'Star Trek light' if you will.
And of course, there's his overt use of darkness in his films...And no, not darkness as in story material or subject matter, but literal darkness, as in poorly lit and purposely so shots, hampered further by limited cinematography and related artistry. He never goes as bad as the later-era "Harry Potter" films, which it comes off to me like grown men blindly fighting each other with three-or-more glow sticks, in a completely unlit warehouse during a prolonged Alaskan night.
But Abrams films like "Super 8" and "Cloverfiled" come dangerously close to the line, or even over stepping it on occasion. This 'Stage Lighting Blackouts Syndrome' of course obscures any coherent scenes, and more so, any and all creature designs.
"But Enshohma (You might say), the overt use of lens flair isn't dark at all!"
No, it isn't...for that's on the complete opposite end of my 'problem specter', and the amount J.J. Abrams flaunts it, it breaks the forth wall with as much subtlety than a plate of pancakes, being shoved into the camera every ten-seconds for a cheap 3D gimmick.
Getting right back to underused monster and alien designs - that's also something Abrams seems to excel at in all of his projects, which comes off like a bad mixture of being way-to-realistic with your admittedly silly monster movie, or again, typical of Hollywood, laughably timid (the 2011 "Green Lantern" movie for example).
I'd like to give J.J. Abrams the benefit of doubt, and hope that he hasn't done 'creature spectacle' in his past works because the studios were holding him back...But than I remember to myself that he's very much in the "Jaws" school of cinematic thinking, by never showing any non-human characters for any significant amount of time...which in my opinion works only in the suspense style of that aforementioned film, but not in outrageous space fantasies like "Star Wars".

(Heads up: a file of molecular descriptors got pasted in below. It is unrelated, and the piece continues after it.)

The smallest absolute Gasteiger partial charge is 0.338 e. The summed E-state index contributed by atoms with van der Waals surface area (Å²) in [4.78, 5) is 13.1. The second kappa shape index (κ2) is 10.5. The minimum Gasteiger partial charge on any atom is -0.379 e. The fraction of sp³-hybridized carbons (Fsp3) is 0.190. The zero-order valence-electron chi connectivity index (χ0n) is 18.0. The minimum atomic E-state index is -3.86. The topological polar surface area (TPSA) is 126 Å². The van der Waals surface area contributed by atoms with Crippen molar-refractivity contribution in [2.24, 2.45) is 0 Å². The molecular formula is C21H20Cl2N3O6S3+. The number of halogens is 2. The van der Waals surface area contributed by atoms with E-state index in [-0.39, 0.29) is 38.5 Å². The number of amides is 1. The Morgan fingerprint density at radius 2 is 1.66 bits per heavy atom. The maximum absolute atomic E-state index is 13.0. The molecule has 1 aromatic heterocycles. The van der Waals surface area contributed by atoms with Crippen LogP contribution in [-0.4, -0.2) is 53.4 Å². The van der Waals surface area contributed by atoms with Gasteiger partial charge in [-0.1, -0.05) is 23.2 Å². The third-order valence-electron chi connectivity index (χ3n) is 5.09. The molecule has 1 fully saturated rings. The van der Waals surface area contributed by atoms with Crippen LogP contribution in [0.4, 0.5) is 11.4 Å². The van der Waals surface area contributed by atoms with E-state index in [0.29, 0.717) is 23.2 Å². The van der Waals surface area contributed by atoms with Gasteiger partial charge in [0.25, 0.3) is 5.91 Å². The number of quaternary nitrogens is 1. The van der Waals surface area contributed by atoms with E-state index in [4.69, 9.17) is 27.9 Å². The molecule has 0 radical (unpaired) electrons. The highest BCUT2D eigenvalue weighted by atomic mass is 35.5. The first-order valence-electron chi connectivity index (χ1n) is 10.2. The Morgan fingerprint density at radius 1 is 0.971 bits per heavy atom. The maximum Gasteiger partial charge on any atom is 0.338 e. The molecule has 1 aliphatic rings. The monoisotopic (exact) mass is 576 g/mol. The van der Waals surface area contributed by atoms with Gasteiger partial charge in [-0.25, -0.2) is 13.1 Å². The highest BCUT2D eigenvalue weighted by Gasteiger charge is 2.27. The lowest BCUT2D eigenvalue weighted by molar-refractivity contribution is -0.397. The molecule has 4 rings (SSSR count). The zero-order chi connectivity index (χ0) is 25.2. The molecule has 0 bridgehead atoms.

I know I might be over reacting here (for all the right reasons), but this feels like yet another bad decision that the 'Hollywood Suits' tend to do, when pairing a film's manager, to an ill fitting subject matter that's almost the opposite of what he or she understands, nor even cares about.
Like placing two otherwise competent film makers on a project, whose fantastical subject matter doesn't at all appeal to them, even remotely. And thus the two alter the said material to their own extreme preferences, that we end up with something that's completely, if not insultingly against the source material. Akin to the similar situations that plagued the making of "Super Mario Bros the Movie", and of course the 1998 American Godzilla.